The Entrepreneurial University
An online degree program for Starbuck’s employees. The medical school run by the Mayo Clinic. A long-time teacher-training partnership with Teach For America. Enrollment of over 100,000 students. These are some of the reasons why Arizona State University, with its wide-scale use of online technology and a highly innovative approach to curriculum, is considered one of America’s most entrepreneurial universities. In conversation with Checker Finn, ASU President Michael Crow discussed his vision of the modern research university and how ASU’s relentless focus on student outcomes has led to a dramatic increase in the university's graduation rate, particularly for minority students and students who are the first in their family to attend college.
A Culture in Crisis: How Philanthropy Can Combat the Opioid Epidemic
The number of overdose deaths involving opioids has quadrupled since 1999. In this session, Dr. Paul Jarris, chief medical officer at the March of Dimes, explained how the opioid crisis originated and shared key information about the crisis at a national level. Dr. Cara Christ, director of Arizona’s Department of Health Services, illustrated the key role that states can play to tackle the opioid epidemic. Alexa Eggleston, senior program officer at the Conrad N. Hilton Foundation, described how philanthropy has the power to identify and implement effective solutions to combat substance abuse. The panel, moderated by Claire Fiddian-Green, president and CEO of the Richard M. Fairbanks Foundation, also explored policy barriers to addressing the opioid epidemic and the role that philanthropy can play at a national, state, and local level to restore hope to the people and communities that have been devastated by opioid addiction.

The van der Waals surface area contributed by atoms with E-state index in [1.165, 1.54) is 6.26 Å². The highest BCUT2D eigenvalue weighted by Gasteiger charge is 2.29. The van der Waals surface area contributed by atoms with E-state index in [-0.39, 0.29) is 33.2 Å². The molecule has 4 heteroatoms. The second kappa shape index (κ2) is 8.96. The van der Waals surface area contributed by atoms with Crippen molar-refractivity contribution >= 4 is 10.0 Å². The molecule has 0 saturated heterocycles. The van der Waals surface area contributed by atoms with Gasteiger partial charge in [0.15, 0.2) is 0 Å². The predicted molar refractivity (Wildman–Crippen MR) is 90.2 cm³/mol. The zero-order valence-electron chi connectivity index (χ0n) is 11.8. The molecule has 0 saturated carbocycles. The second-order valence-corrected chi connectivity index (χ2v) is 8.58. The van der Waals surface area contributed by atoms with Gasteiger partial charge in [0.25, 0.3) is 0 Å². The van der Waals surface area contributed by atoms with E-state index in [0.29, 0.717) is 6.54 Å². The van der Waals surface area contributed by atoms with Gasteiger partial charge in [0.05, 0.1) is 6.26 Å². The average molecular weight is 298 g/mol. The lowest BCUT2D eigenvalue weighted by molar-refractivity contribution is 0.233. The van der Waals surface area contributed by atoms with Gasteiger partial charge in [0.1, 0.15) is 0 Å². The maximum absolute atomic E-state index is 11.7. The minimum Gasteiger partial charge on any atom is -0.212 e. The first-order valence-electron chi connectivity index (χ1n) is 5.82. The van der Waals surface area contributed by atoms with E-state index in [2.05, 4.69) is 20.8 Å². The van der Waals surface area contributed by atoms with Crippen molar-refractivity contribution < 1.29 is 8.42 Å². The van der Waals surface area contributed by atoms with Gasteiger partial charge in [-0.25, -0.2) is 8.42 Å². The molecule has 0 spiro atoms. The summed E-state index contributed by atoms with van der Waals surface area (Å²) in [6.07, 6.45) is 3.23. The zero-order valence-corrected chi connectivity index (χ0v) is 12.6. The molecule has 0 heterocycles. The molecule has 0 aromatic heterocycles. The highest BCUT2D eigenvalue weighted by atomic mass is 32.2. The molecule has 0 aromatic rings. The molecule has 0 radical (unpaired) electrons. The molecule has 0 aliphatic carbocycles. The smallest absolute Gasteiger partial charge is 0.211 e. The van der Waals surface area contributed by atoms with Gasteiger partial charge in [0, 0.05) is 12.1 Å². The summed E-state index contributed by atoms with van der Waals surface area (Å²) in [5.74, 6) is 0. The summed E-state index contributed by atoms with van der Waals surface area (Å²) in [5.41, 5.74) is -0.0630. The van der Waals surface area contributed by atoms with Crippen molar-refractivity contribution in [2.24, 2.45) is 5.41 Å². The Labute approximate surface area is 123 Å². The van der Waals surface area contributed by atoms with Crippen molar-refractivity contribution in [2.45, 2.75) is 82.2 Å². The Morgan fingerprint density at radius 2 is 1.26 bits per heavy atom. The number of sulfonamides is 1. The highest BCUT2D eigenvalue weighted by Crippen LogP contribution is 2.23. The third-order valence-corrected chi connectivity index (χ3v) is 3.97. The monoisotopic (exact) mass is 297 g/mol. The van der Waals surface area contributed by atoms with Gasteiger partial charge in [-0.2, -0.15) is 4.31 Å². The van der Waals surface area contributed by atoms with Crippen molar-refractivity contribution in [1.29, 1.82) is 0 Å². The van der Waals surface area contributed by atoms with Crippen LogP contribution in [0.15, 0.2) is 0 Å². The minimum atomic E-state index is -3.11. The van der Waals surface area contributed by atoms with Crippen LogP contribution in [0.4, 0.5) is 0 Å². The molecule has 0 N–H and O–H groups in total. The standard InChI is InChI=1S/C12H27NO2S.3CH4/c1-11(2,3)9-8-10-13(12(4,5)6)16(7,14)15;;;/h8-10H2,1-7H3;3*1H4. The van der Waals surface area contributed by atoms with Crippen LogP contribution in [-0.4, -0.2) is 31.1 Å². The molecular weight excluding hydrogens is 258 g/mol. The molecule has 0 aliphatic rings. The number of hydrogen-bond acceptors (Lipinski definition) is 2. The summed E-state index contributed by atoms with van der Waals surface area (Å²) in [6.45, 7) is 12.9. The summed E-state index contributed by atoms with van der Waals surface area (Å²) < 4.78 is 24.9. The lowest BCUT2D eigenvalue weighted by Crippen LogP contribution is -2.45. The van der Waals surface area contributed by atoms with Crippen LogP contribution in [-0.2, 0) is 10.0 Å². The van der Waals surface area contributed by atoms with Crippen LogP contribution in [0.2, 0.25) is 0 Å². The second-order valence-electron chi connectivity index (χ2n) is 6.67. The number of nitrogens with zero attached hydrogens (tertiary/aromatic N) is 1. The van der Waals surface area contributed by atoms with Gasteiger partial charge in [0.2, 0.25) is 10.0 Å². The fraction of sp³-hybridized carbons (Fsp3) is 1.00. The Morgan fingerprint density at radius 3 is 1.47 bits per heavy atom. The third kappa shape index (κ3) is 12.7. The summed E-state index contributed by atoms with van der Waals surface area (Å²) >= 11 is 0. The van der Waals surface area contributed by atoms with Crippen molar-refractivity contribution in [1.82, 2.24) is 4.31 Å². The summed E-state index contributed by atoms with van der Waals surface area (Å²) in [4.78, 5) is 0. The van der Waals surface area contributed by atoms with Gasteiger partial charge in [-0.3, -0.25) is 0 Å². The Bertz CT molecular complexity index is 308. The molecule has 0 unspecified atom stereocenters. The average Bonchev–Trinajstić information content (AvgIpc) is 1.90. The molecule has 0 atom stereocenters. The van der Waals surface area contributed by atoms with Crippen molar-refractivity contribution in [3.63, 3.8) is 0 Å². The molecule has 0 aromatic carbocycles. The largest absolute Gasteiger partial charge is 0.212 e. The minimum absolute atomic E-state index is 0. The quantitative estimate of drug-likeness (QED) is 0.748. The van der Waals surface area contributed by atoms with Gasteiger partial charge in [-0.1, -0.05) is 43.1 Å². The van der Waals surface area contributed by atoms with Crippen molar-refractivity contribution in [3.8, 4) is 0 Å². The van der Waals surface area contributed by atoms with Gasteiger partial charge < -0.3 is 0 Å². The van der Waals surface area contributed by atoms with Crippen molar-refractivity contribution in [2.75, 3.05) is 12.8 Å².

Race in America: Can Philanthropy Bridge the Divide?
Racial divisiveness in America threatens to tear our country apart. Racial extremist groups, campus radicals who are suppressing dissident positions on racial issues, and white supremacist groups are causing unrest, inciting violence, and unraveling communities. Is there an antidote for what the Wall Street Journal refers to as "the poison of identity politics?" In the opening plenary sessions, Jason Riley of the Manhattan Institute offered his thoughts on how philanthropy can build on America’s extraordinary progress in race relations and bridge this divide.